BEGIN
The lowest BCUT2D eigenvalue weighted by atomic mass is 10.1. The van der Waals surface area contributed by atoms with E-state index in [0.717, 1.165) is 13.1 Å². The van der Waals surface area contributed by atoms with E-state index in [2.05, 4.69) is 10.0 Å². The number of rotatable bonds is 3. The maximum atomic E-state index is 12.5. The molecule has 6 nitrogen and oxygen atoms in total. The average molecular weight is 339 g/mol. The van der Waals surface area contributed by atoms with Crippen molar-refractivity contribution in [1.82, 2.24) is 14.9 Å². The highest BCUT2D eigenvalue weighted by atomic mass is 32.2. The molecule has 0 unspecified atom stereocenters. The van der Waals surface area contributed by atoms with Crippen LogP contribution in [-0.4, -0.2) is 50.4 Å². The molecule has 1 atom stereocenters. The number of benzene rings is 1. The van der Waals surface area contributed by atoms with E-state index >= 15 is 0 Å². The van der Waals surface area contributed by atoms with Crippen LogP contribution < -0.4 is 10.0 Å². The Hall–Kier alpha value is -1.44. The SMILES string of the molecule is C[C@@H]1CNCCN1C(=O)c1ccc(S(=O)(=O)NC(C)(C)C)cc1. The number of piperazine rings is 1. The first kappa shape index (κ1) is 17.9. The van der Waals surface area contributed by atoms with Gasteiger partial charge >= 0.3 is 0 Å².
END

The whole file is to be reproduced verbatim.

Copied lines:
The lowest BCUT2D eigenvalue weighted by atomic mass is 10.1. The van der Waals surface area contributed by atoms with E-state index in [0.717, 1.165) is 13.1 Å². The van der Waals surface area contributed by atoms with E-state index in [2.05, 4.69) is 10.0 Å². The number of rotatable bonds is 3. The maximum atomic E-state index is 12.5. The molecule has 6 nitrogen and oxygen atoms in total. The average molecular weight is 339 g/mol. The van der Waals surface area contributed by atoms with Crippen molar-refractivity contribution in [1.82, 2.24) is 14.9 Å². The highest BCUT2D eigenvalue weighted by atomic mass is 32.2. The molecule has 0 unspecified atom stereocenters. The van der Waals surface area contributed by atoms with Crippen LogP contribution in [-0.4, -0.2) is 50.4 Å². The molecule has 1 atom stereocenters. The number of benzene rings is 1. The van der Waals surface area contributed by atoms with E-state index >= 15 is 0 Å². The van der Waals surface area contributed by atoms with Crippen LogP contribution < -0.4 is 10.0 Å². The Hall–Kier alpha value is -1.44. The SMILES string of the molecule is C[C@@H]1CNCCN1C(=O)c1ccc(S(=O)(=O)NC(C)(C)C)cc1. The number of piperazine rings is 1. The first kappa shape index (κ1) is 17.9. The van der Waals surface area contributed by atoms with Gasteiger partial charge >= 0.3 is 0 Å².